15 Sep 2011

Budapest Day 1 – Wednesday, September 14, 2011

Posted by Deborah

(By Seth)
About a half hour before our train pulled into Budapest, the attendant woke everyone up with a croissant and juice for breakfast. From there, we had a surprisingly easy time navigating by metro and tram to the “Homemade Hostel.” We were both pretty psyched to stay there since it got fabulous reviews, and we weren’t disappointed in the least. The hostel was located on the second floor of a large apartment building in what seemed to be Budapest’s “wedding row” since there were a ton of wedding dress shops along the street. It was a fairly small hostel – three big rooms joined by a shared living space and kitchen area. We actually stayed just down the hall in a separate, studio apartment that also belongs to the hostel. It was the perfect set-up: we had our own private room with a private kitchen and bathroom, but we could socialize with the other guests in the main common area. As nice as it was to have our own space, the young hostel staff and guests were even nicer.

Since we were way too early to get into our room, we dumped our bags and headed out to catch a free city tour along with another hostel guest named Gabriel. Emma, our guide, was highly entertaining and informative. She gave us a great sense of the history of Hungary as well as the modern culture, which is shaped by an interesting generational divide. A few decades after the end of communist rule, the younger generation is excited about engaging with the western world and building a more productive, capitalist society. Many older people, on the other hand, remain firmly set in communist/socialist ways.

Emma also pointed out that Hungarians really seem to like rubbing statues for luck. We saw at least three different statues with nicely shined spots that people touch daily for luck. A favorite was a jolly old policemen with a polished brass belly.

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After the tour wrapped up, we took the guides up on their invitation to tag along for lunch at a cafeteria not far from Fisherman’s Wharf. This was not the kind of place you find in a guidebook. There were no menus in English and Emma had to stand by the counter to relay our orders to the cook (who did not seem at all pleased about a gaggle of tourists slowing her down, no matter that we were all spending money there). Despite the service-without-a-smile, the food was amazing. Amazing. I had a mushroom soup and some kind of sausage and rice mixture. Deb had chicken with corn in a thick cream sauce served over spaetzle. It was like the Hungarian equivalent to Southern soul food.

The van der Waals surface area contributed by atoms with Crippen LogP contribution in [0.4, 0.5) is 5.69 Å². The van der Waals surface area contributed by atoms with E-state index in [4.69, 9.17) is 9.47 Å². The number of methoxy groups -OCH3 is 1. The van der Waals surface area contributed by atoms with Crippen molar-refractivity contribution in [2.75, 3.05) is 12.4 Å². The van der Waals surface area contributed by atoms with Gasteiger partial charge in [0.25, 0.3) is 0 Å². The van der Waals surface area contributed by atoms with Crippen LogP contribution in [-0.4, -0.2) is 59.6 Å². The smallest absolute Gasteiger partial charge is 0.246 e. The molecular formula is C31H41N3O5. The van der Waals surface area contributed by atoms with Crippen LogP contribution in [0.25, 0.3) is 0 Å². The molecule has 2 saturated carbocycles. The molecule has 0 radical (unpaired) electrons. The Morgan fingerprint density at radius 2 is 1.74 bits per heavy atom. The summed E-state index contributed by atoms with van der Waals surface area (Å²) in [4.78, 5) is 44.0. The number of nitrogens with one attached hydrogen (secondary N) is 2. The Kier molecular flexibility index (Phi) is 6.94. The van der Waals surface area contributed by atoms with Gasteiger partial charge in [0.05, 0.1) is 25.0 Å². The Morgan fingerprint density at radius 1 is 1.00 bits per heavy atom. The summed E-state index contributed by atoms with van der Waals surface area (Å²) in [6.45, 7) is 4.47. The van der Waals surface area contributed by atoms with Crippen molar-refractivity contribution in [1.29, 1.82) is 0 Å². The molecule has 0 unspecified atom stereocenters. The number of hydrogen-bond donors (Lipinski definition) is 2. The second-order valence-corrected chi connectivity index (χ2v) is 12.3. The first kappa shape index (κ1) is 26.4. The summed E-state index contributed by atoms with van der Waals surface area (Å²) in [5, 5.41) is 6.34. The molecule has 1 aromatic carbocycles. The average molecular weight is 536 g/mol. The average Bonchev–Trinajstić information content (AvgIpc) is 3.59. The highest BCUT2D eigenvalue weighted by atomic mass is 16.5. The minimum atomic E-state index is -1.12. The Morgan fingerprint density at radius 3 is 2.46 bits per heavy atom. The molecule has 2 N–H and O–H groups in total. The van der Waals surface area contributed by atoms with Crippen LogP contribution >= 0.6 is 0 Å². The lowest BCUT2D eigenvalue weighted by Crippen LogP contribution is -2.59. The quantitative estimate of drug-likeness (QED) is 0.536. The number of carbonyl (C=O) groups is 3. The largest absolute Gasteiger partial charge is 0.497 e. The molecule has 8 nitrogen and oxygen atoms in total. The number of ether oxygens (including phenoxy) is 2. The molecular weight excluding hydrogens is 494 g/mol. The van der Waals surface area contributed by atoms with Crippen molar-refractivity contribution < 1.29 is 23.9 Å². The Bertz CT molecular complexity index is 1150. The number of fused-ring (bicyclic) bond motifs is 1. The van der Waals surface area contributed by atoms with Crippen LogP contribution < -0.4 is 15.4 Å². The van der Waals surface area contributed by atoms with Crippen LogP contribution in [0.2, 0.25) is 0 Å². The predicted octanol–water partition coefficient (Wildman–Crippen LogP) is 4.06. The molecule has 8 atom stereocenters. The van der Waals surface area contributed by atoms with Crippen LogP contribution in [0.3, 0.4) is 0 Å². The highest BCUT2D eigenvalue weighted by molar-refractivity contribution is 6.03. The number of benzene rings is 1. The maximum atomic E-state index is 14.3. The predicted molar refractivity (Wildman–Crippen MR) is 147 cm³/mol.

We took a tram back to the hostel where I promptly crashed for a nap to catch up after my torturous night on the train. Meanwhile, Deb headed out for some Zumba, Budapest style.

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When I finally came to, we joined the other hostel guests for a free home-cooked meal from the staff. We’d read about this perk online but thought we would miss out since the dinners are normally hosted on Tuesday nights. Apparently, they had so much left over from the night before that they decided to do an impromptu repeat. Even better, they made a fresh batch of stew with chicken for Deb (and vegetarian for our tour-buddy Gabriel) since the leftovers contained sausage. It wasn’t nearly as good as lunch, but it was really nice to chat with the other guests as we crowded into the common room to eat. And, of course, it’s hard to beat free.

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Since we were enjoying the company so much, we decided to stick around for a hostel bar crawl that included a free glass of wine or beer at five bars. Deb and I split one ticket since neither of us felt like downing that much alcohol. Budapest has plenty of bars, particularly in the Jewish quarter. This might sound odd at first, but a unique thing has happened in Budapest over the past 10 years or so: Young people began squatting in abandoned buildings (and there were plenty in the Jewish quarter after the fall of communism) and scavenged around for anything they could find to repurpose the space into a unique hangout. The resulting “ruin pubs” are extremely hip now. The last one on the tour, Instant, was particularly weird, from the music selection to the freaky human/animal creatures painted on the walls. We also had the “privilege” of tasting Hungary’s national alcohol, Palinka. Wow is it terrible. It goes down like Everclear, and if you’re lucky it doesn’t quite taste like cough syrup. A special highlight at a ruin pub was seeing the Travelocity Roaming Gnome of Amazing Race fame.

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